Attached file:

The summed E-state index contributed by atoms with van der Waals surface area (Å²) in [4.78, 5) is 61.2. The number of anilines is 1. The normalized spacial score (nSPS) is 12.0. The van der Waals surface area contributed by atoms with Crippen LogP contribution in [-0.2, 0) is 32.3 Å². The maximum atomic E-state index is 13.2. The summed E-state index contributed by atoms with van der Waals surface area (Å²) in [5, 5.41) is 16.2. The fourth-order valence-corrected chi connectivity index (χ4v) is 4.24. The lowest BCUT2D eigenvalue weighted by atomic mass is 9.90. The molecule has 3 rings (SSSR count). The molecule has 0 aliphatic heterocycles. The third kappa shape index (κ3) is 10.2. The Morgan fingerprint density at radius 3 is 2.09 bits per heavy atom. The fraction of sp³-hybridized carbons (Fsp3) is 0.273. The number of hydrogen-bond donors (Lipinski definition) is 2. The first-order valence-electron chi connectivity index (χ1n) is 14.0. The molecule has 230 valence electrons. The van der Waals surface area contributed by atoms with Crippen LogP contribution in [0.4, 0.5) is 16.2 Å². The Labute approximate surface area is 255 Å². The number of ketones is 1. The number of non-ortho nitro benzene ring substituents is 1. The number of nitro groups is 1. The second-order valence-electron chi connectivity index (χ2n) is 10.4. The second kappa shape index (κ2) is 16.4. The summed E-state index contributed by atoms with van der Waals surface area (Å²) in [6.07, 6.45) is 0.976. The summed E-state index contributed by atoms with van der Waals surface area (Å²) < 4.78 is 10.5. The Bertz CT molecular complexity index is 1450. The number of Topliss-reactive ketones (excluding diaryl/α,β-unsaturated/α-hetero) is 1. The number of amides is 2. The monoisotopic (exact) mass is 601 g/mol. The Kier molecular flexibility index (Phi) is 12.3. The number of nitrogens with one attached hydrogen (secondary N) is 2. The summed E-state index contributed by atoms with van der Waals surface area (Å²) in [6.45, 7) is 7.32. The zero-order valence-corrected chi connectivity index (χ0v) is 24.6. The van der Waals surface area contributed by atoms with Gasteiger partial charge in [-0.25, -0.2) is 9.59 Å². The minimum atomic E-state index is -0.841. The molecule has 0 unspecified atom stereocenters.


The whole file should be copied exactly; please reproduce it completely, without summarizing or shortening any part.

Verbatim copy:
The summed E-state index contributed by atoms with van der Waals surface area (Å²) in [4.78, 5) is 61.2. The number of anilines is 1. The normalized spacial score (nSPS) is 12.0. The van der Waals surface area contributed by atoms with Crippen LogP contribution in [-0.2, 0) is 32.3 Å². The maximum atomic E-state index is 13.2. The summed E-state index contributed by atoms with van der Waals surface area (Å²) in [5, 5.41) is 16.2. The fourth-order valence-corrected chi connectivity index (χ4v) is 4.24. The lowest BCUT2D eigenvalue weighted by atomic mass is 9.90. The molecule has 3 rings (SSSR count). The molecule has 0 aliphatic heterocycles. The third kappa shape index (κ3) is 10.2. The Morgan fingerprint density at radius 3 is 2.09 bits per heavy atom. The fraction of sp³-hybridized carbons (Fsp3) is 0.273. The number of hydrogen-bond donors (Lipinski definition) is 2. The first-order valence-electron chi connectivity index (χ1n) is 14.0. The molecule has 230 valence electrons. The van der Waals surface area contributed by atoms with Crippen LogP contribution in [0.4, 0.5) is 16.2 Å². The Labute approximate surface area is 255 Å². The number of ketones is 1. The number of non-ortho nitro benzene ring substituents is 1. The number of nitro groups is 1. The second-order valence-electron chi connectivity index (χ2n) is 10.4. The second kappa shape index (κ2) is 16.4. The summed E-state index contributed by atoms with van der Waals surface area (Å²) in [6.07, 6.45) is 0.976. The summed E-state index contributed by atoms with van der Waals surface area (Å²) < 4.78 is 10.5. The Bertz CT molecular complexity index is 1450. The number of Topliss-reactive ketones (excluding diaryl/α,β-unsaturated/α-hetero) is 1. The number of amides is 2. The monoisotopic (exact) mass is 601 g/mol. The Kier molecular flexibility index (Phi) is 12.3. The number of nitrogens with one attached hydrogen (secondary N) is 2. The summed E-state index contributed by atoms with van der Waals surface area (Å²) in [6.45, 7) is 7.32. The zero-order valence-corrected chi connectivity index (χ0v) is 24.6. The van der Waals surface area contributed by atoms with Gasteiger partial charge in [-0.25, -0.2) is 9.59 Å². The minimum atomic E-state index is -0.841. The molecule has 0 unspecified atom stereocenters.